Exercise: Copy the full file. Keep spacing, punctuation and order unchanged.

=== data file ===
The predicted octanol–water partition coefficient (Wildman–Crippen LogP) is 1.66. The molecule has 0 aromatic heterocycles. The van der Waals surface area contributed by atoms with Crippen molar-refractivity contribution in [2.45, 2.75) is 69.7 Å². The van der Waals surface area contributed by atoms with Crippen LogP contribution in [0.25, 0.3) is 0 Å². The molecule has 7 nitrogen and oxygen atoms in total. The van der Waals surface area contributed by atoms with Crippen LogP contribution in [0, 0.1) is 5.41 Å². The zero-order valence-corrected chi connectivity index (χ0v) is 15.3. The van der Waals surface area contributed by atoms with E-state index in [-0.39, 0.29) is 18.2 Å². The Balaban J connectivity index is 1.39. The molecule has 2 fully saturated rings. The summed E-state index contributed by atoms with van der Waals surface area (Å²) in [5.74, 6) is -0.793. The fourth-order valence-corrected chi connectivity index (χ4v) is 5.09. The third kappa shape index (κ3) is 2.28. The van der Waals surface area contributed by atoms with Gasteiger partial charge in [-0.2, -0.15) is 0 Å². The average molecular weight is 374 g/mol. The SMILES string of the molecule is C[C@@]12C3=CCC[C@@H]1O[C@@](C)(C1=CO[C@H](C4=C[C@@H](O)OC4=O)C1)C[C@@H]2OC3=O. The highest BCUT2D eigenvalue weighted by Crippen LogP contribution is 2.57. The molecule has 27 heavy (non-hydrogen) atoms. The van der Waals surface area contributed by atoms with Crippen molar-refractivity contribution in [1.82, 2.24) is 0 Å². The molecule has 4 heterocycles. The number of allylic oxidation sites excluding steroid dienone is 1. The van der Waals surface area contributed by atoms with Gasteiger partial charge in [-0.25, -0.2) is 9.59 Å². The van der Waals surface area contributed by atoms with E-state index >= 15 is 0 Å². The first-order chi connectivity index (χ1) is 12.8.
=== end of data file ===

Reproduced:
The predicted octanol–water partition coefficient (Wildman–Crippen LogP) is 1.66. The molecule has 0 aromatic heterocycles. The van der Waals surface area contributed by atoms with Crippen molar-refractivity contribution in [2.45, 2.75) is 69.7 Å². The van der Waals surface area contributed by atoms with Crippen LogP contribution in [0.25, 0.3) is 0 Å². The molecule has 7 nitrogen and oxygen atoms in total. The van der Waals surface area contributed by atoms with Crippen LogP contribution in [0, 0.1) is 5.41 Å². The zero-order valence-corrected chi connectivity index (χ0v) is 15.3. The van der Waals surface area contributed by atoms with E-state index in [-0.39, 0.29) is 18.2 Å². The Balaban J connectivity index is 1.39. The molecule has 2 fully saturated rings. The summed E-state index contributed by atoms with van der Waals surface area (Å²) in [5.74, 6) is -0.793. The fourth-order valence-corrected chi connectivity index (χ4v) is 5.09. The third kappa shape index (κ3) is 2.28. The van der Waals surface area contributed by atoms with Gasteiger partial charge in [-0.2, -0.15) is 0 Å². The average molecular weight is 374 g/mol. The SMILES string of the molecule is C[C@@]12C3=CCC[C@@H]1O[C@@](C)(C1=CO[C@H](C4=C[C@@H](O)OC4=O)C1)C[C@@H]2OC3=O. The highest BCUT2D eigenvalue weighted by Crippen LogP contribution is 2.57. The molecule has 27 heavy (non-hydrogen) atoms. The van der Waals surface area contributed by atoms with Crippen molar-refractivity contribution in [1.82, 2.24) is 0 Å². The molecule has 4 heterocycles. The number of allylic oxidation sites excluding steroid dienone is 1. The van der Waals surface area contributed by atoms with Gasteiger partial charge in [-0.25, -0.2) is 9.59 Å². The van der Waals surface area contributed by atoms with E-state index >= 15 is 0 Å². The first-order chi connectivity index (χ1) is 12.8.